War in Ukraine cut ING profits in half
ING's quarterly profit more than halved as a result of the war in Ukraine. Due to the conflict, the financial group has set aside 834 million euros for loans to companies that may never be repaid. As a result, the “stropping pot” increased considerably.
Under the line, that major intervention left only 429 million euros in profit. In the first quarter of last year, the profit amounted to slightly more than 1 billion euros.
Due to the war in Ukraine, ING already intervened at its Russian branch, which employs about three hundred people. At the beginning of March, the bank decided to stop doing new business with Russian companies. ING has the largest interests in Russia of all Dutch banks.
With the announced steps, ING is not yet going as far as some peers. Rabobank, for example, already announced at the end of March that it would completely withdraw from Russia. But according to ING CEO Steven van Rijswijk, ING's choices ultimately also mean that its presence in Russia is being phased out.
"If you want to get rid of loans as a bank, you do that by getting them repaid," he said in an explanation of the quarterly results. The repayment process has already started. Van Rijswijk says that the bank still has 5.8 billion euros in loans outstanding on the Russian market. That is about one billion euros less than before. The CEO cannot say what will happen with activities in Russia long term.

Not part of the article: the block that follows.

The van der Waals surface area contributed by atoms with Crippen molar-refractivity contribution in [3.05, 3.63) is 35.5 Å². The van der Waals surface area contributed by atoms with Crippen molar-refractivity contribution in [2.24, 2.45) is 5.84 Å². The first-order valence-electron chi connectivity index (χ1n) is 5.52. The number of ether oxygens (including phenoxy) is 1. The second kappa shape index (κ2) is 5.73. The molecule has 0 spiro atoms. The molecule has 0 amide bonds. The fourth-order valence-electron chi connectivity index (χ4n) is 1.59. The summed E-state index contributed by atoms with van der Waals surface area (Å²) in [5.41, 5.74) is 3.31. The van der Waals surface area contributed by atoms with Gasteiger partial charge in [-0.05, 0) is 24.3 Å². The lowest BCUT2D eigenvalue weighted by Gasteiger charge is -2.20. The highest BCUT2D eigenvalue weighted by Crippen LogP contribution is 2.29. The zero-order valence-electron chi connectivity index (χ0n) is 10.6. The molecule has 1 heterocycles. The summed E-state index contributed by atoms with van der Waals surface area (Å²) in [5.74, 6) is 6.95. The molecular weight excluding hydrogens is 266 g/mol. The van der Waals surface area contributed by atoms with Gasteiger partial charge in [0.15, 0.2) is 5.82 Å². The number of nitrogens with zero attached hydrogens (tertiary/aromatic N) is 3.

Apart from the impact of the conflict, ING was able to do good business in the past period, according to Van Rijswijk. Interest income, for example, was moving in the right direction, he said. ING is benefiting from the rising interest rates on the financial markets.
Low-interest rates have put a lot of pressure on the banks' earning model in recent years and that this is now gradually changing is good news for the bank. ING also announced that it will buy back 380 million euros of its own shares as a way of rewarding shareholders.
High inflation, with higher energy bills and expensive petrol at the pump, has not yet caused major problems for the bank’s customers, according to ING. The government's Covid-19 support ending also did not have a massive impact. For instance, the group does not see a large influx of companies in the special management department, where problem cases are accommodated. ING is keeping a close eye on the situation and said it would set aside extra money if necessary.
Reporting by ANP